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  1. #1
    Join Date
    Jun 2013

    Unanswered: Tables Relationship Strategy

    My db tracks equipment maintenance & repair for estate maintenance. And thanks to contributors on this site, it has proved to be very useful. I have 2 tables now.

    Table: ShopWork. Fields: JobID [Pkey]; Ynumber [text, unique number assigned to each machine]; WorkDone; WorkDate; Notes

    Table: Equipment. Fields: Pkey; Ynumber; Description; Make; Model; SerialNumber; NewDate; Active [Yes/No]; EquipNotes

    I want to begin tracking parts purchases and usage.
    Table: Parts (planned, currently a spreadsheet). Fields: Date; Vendor; Mfr.; Part No.; Part Name; Qty; Used On; Cost; Total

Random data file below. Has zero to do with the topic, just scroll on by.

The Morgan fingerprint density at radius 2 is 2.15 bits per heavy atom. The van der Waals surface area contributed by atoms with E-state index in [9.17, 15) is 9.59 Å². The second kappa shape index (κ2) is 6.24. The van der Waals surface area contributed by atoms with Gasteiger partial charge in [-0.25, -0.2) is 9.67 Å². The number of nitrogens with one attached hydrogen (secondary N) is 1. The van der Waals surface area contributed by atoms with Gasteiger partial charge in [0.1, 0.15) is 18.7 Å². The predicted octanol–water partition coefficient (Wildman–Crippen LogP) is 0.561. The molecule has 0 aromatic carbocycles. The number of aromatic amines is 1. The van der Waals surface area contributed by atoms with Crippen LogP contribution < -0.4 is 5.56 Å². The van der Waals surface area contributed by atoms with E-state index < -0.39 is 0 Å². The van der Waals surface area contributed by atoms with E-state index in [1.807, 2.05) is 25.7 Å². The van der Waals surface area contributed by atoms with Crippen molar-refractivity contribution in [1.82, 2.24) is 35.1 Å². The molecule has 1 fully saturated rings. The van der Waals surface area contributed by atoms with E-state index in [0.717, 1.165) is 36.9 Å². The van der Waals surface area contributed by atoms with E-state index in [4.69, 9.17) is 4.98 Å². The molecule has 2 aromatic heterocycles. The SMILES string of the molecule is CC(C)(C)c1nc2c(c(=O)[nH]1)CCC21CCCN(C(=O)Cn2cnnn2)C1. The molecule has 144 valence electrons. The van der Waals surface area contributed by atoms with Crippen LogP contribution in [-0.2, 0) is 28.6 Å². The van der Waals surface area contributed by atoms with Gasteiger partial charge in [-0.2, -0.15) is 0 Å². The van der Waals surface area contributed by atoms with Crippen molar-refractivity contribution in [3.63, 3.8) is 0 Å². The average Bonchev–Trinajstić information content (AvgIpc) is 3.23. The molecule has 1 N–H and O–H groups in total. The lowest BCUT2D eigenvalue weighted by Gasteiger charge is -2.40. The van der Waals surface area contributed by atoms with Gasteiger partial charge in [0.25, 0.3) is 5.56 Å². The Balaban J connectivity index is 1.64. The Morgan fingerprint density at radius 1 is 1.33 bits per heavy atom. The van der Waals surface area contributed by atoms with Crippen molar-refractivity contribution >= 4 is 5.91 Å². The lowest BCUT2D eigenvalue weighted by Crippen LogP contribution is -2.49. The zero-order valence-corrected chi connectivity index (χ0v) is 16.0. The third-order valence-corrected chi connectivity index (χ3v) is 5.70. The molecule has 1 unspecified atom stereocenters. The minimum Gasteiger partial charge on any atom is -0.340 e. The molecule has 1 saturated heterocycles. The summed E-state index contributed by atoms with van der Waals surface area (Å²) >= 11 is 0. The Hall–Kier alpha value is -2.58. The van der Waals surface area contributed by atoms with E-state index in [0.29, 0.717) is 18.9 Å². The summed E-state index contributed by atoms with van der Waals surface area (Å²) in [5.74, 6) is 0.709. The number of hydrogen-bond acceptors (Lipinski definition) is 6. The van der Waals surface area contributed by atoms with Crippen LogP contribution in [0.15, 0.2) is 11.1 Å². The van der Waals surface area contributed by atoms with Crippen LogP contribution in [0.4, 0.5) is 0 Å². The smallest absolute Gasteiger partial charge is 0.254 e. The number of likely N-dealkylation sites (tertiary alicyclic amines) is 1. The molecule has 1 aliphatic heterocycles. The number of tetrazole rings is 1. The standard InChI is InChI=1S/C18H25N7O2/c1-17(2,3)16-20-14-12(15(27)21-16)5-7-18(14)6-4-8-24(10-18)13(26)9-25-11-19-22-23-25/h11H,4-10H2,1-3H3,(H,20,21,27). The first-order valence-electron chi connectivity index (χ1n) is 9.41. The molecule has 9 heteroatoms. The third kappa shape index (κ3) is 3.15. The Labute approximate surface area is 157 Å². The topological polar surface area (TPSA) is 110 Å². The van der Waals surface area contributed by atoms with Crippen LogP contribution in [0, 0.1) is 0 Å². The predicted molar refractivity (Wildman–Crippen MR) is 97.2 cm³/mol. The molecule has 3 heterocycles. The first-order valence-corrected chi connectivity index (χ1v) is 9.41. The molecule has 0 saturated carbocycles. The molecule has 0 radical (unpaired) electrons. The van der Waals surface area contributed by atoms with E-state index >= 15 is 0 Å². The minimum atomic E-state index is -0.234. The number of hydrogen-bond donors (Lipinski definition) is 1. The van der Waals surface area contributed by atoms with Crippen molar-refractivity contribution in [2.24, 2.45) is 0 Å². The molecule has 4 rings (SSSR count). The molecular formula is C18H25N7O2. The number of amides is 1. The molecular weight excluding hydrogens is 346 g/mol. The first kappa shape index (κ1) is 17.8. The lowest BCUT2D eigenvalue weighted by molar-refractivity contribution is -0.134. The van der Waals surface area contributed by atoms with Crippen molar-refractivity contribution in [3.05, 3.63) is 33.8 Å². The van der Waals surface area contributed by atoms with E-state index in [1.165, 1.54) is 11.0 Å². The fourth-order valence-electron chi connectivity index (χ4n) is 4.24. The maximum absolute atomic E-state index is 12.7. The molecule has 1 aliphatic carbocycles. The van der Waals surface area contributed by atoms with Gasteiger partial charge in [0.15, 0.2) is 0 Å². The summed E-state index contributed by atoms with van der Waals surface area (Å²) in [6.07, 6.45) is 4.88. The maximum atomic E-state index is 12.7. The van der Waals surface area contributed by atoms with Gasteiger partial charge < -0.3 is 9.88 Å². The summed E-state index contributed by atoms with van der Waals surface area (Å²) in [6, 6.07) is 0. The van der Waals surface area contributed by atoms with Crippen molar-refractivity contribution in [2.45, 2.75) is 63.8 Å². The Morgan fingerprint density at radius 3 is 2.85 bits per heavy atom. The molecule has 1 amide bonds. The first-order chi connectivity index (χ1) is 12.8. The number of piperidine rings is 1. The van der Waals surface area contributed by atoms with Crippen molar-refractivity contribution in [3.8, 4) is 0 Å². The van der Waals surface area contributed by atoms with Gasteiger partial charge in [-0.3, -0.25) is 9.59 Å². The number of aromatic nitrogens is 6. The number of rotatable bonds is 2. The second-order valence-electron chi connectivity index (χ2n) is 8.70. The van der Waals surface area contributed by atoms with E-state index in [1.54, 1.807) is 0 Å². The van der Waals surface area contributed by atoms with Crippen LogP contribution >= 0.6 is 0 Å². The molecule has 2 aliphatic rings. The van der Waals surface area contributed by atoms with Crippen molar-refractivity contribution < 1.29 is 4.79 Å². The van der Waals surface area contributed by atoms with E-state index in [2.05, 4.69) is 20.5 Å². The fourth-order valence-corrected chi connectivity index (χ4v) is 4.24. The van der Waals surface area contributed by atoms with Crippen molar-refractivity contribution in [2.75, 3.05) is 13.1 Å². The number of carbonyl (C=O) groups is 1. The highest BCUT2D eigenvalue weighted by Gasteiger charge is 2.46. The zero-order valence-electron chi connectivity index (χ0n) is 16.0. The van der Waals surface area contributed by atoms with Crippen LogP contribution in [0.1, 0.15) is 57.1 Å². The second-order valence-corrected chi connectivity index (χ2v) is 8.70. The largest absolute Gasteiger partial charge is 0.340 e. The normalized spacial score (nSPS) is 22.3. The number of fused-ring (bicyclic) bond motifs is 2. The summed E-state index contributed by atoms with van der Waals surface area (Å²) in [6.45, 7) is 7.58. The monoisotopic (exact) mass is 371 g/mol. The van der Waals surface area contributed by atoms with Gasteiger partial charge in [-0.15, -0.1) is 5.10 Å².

My question is the relationship between Equipment & Parts tables

    I would like to know what the part is for when it is ordered.

    I was thinking of creating a category field in the Equipment table.
    Possible category names:
    Riding Mower (we have 4 different types)
    Walk-Behind Mower
    Leaf Blower (2 different types)
    String Trimmer (3 different types)
    Chain Saw (3 different types)
    Back Pack Blower (2 different types)

    For example, a fuel filter is used on multiple machines: trimmers, blowers, chainsaws.
    I order 12 at a time, and they are used as needed.

    I am curious to know how others have approached this problem.

  2. #2
    Join Date
    Sep 2006
    Surrey, UK
    Provided Answers: 2
    Given the many-to-many structure of this relationship, this is a perfect case for an intersection table. This will consist of two fields - the PK from Equipment and the PK from Parts. These two fields themselves for the PK for this table.

    You can then drop the field [Used On] from your Parts table.
    10% of magic is knowing something that no-one else does. The rest is misdirection.

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